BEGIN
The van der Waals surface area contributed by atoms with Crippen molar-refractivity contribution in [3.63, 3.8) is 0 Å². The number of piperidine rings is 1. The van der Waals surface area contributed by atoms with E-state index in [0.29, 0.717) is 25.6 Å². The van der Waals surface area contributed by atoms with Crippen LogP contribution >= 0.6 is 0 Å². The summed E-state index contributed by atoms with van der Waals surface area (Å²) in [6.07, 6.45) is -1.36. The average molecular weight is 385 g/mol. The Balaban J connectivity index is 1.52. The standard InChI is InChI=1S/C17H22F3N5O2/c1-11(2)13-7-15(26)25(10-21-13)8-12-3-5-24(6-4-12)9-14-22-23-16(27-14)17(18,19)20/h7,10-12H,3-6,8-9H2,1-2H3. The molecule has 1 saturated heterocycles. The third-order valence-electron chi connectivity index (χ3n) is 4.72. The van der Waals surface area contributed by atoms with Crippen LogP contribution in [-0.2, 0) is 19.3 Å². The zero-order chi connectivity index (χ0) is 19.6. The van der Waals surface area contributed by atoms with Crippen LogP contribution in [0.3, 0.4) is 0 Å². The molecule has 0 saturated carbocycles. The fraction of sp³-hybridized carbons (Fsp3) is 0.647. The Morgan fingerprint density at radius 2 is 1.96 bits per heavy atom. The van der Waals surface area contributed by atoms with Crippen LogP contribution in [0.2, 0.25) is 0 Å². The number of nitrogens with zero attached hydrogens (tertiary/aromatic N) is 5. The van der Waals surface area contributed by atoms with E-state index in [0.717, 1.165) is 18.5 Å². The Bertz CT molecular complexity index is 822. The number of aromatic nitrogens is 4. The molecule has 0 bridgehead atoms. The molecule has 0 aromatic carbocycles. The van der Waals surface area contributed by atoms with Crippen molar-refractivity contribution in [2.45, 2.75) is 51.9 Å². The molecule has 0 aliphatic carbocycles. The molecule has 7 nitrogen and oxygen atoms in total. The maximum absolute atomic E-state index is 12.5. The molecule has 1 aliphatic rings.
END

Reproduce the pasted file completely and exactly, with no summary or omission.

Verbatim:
The van der Waals surface area contributed by atoms with Crippen molar-refractivity contribution in [3.63, 3.8) is 0 Å². The number of piperidine rings is 1. The van der Waals surface area contributed by atoms with E-state index in [0.29, 0.717) is 25.6 Å². The van der Waals surface area contributed by atoms with Crippen LogP contribution >= 0.6 is 0 Å². The summed E-state index contributed by atoms with van der Waals surface area (Å²) in [6.07, 6.45) is -1.36. The average molecular weight is 385 g/mol. The Balaban J connectivity index is 1.52. The standard InChI is InChI=1S/C17H22F3N5O2/c1-11(2)13-7-15(26)25(10-21-13)8-12-3-5-24(6-4-12)9-14-22-23-16(27-14)17(18,19)20/h7,10-12H,3-6,8-9H2,1-2H3. The molecule has 1 saturated heterocycles. The third-order valence-electron chi connectivity index (χ3n) is 4.72. The van der Waals surface area contributed by atoms with Crippen LogP contribution in [-0.2, 0) is 19.3 Å². The zero-order chi connectivity index (χ0) is 19.6. The van der Waals surface area contributed by atoms with Crippen LogP contribution in [0.3, 0.4) is 0 Å². The molecule has 0 saturated carbocycles. The fraction of sp³-hybridized carbons (Fsp3) is 0.647. The Morgan fingerprint density at radius 2 is 1.96 bits per heavy atom. The van der Waals surface area contributed by atoms with Crippen LogP contribution in [0.2, 0.25) is 0 Å². The number of nitrogens with zero attached hydrogens (tertiary/aromatic N) is 5. The van der Waals surface area contributed by atoms with E-state index in [0.717, 1.165) is 18.5 Å². The Bertz CT molecular complexity index is 822. The number of aromatic nitrogens is 4. The molecule has 0 bridgehead atoms. The molecule has 0 aromatic carbocycles. The van der Waals surface area contributed by atoms with Crippen molar-refractivity contribution in [2.45, 2.75) is 51.9 Å². The molecule has 0 aliphatic carbocycles. The molecule has 7 nitrogen and oxygen atoms in total. The maximum absolute atomic E-state index is 12.5. The molecule has 1 aliphatic rings.